Morning of the fourth day, as Urias staid three nights at Jerusalem. It is not clear that he was intoxicated the last of them. On that night David permitted him to act as he should think proper; and finding that he obstinately persisted in the resolution of not going to sleep with his wife, he had recourse to the last and most barbarous expedient of making way for his own marriage with the woman, as he saw this was the only method left for him to save her honour. The utmost expedition was requisition, as many days must have elapsed before she perceived her situation; (Haydock) and if many more should pass over, it would be manifest to the world that she had been guilty of adultery, and must either be stoned, or, if David spared her, he must bear the blame. (Salien) --- Urias. The fable of Bellerophon being sent by Prœtus to Jobates, king of Syria, with a letter, desiring the king to put the bearer to death, seems to have been copied from this history. Their letters have become proverbial. (St. Chrysostom)Aha Bellerophontem jam tuus me fecit filius,
Egomet tabellas detuli ut vincirer. (Plaut. Bacchide.)
Die. We no longer behold the genius of that David who would not hurt his persecutor. What a change does a shameful passion introduce in the whole conduct of a man! and how does one false step conduct from one abyss to another! Proprium humani ingenii est odisse quem læseris. (Tacitus) --- David could no longer bear the sight of a man whom he had injured so grievously. (Calmet)
Also. Hence David prays with reason; Deliver me from blood (sanguinibus) of many slain. He was answerable for all (Cajetan)
Jerobaal? Hebrews write Jeroboseth, to avoid the mention of Baal, as they also do with respect to the name of Isboseth, who was probably called Isbaal. (Calmet) See Judges, ix. 57. --- Joab supposed that David might probably adduce this instance, to shew the danger of approaching too near the wall, as it had proved destructive to part of his army, and had been fatal to Abimelech. But it seems the messenger did not allow him time to express any resentment, before he told him the agreeable news, which he desired so much to hear, ver. 24. (Haydock)
For him. We may apply to her tears those words of Lucan:-----Lachrymas non sponte cadentes
Effudit, gemitusque expressit pectore læto.
"None affected more sorrow for the death of Germanicus, than those who rejoiced the most at that event." (Tacitus, An. ii.) --- The mourning for the dead usually lasted seven days; (Ecclesiasticus xxii. 13.) and after that period, David seems to have married Bethsabee. (Abulensis, q. 21.)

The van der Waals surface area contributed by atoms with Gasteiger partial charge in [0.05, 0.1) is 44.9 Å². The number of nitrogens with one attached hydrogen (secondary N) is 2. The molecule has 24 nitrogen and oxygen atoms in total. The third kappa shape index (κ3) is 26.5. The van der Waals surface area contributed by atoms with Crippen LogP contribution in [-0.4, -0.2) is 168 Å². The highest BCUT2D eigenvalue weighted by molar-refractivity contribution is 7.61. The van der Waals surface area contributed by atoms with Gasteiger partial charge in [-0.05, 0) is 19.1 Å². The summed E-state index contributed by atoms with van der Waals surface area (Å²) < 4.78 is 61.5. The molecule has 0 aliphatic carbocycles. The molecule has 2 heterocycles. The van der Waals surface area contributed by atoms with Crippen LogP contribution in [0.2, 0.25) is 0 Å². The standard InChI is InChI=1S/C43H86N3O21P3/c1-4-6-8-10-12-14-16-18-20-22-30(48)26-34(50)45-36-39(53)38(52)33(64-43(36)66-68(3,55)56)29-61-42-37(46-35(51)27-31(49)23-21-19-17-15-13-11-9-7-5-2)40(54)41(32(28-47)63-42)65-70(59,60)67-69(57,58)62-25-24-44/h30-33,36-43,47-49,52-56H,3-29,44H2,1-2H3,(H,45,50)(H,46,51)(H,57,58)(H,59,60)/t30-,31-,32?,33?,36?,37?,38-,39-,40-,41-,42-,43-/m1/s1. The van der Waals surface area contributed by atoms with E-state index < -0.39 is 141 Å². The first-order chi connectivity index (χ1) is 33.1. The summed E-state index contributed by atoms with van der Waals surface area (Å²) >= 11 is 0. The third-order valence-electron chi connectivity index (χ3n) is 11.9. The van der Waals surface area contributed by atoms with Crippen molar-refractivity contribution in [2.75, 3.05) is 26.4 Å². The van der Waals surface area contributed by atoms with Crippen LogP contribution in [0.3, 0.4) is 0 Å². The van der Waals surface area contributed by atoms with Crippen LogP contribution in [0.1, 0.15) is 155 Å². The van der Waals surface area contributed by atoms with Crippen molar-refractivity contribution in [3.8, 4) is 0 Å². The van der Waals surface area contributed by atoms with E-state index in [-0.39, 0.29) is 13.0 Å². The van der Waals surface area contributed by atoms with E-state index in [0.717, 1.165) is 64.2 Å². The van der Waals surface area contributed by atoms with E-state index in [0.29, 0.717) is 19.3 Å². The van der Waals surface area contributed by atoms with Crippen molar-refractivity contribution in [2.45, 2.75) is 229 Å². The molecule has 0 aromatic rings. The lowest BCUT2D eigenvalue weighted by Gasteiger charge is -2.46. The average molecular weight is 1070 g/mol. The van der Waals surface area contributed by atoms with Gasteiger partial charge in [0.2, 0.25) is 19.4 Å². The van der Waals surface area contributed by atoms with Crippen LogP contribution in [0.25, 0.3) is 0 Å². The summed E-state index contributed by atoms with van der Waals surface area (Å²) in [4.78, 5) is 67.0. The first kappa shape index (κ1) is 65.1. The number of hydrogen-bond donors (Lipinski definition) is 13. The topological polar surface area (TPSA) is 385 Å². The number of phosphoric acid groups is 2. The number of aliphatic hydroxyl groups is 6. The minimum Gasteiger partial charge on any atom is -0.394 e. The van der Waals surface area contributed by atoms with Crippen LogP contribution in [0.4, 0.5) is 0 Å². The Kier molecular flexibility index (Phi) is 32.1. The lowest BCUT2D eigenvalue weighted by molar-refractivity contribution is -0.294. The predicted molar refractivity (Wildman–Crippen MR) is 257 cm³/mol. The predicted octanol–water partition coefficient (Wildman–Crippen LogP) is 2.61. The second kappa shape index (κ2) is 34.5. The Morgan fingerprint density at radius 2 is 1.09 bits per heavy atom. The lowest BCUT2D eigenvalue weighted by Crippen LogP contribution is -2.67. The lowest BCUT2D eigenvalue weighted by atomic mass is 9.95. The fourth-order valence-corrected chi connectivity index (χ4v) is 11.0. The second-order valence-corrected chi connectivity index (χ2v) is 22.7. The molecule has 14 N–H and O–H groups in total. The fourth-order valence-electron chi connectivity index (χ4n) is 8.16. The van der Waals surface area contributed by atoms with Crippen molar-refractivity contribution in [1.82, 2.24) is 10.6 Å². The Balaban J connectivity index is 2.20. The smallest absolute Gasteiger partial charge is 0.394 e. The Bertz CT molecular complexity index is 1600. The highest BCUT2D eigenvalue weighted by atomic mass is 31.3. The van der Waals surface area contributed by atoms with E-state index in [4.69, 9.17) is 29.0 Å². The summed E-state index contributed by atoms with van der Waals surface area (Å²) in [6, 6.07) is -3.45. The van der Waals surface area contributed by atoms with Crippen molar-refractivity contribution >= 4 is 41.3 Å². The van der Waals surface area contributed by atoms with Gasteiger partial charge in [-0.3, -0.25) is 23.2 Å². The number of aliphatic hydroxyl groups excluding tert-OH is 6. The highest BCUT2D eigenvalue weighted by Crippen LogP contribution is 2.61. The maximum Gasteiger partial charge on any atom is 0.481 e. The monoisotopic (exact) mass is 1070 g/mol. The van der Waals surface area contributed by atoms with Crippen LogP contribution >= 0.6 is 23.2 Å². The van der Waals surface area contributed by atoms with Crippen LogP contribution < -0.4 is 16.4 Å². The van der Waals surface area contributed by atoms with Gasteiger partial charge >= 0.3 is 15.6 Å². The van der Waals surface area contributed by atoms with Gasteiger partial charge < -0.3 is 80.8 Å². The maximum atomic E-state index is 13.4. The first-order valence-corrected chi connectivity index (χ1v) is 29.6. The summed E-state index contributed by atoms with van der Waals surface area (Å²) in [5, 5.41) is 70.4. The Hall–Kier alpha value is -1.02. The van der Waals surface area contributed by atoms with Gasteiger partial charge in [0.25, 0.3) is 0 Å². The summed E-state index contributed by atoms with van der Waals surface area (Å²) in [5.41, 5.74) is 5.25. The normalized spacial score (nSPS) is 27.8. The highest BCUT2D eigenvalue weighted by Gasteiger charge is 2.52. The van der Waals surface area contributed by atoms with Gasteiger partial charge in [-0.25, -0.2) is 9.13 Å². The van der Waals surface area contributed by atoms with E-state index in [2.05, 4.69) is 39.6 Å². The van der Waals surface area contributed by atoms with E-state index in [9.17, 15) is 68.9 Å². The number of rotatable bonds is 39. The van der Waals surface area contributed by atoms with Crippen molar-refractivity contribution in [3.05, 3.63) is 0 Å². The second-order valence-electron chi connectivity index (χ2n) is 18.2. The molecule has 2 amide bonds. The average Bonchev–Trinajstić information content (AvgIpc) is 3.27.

Lord; not that David had married the woman, but on account of his former conduct towards her and her husband. (Menochius) --- The canon law forbids the marriages of those who have been accomplices in the death of their former partner; and some have thought that this marriage of David was null. But this is inaccurate; and the fruits of it were (Calmet) all deeded legitimate. See 1 Paralipomenon iii. 5. (Haydock) --- The Rabbins even pretend that David was guilty of no sin in marrying Bethsabee during the life-time of Urias; as the latter, they say, must have given her a bill of divorce when he went to war. (Grotius) --- But why should we excuse an action which was so severely condemned and punished by God? (Chap. xii. 1., &c., and Psalm l.) (Calmet) --- In David's conduct, we here behold a complication of the basest passions of lust and cruelty; which make David neglect the sanctity of an oath, (ver. 11) and attempt to ruin, by drunkenness, the soul of one to whom he was much indebted; and, afterwards, to expose him to an untimely death, perhaps without repentance; if indeed Urias exceeded the bounds of moderation. This however is not certain; as the word drunk is often used to denote a degree of blameless conviviality, Genesis xliii. 34. Yet the design of David was equally criminal. How soon may the man according to God's own heart, fall from his elevated station into the depth of the abyss! Wherefore let him that thinketh himself to stand, take heed lest he fall, 1 Corinthians x. 12. (Haydock)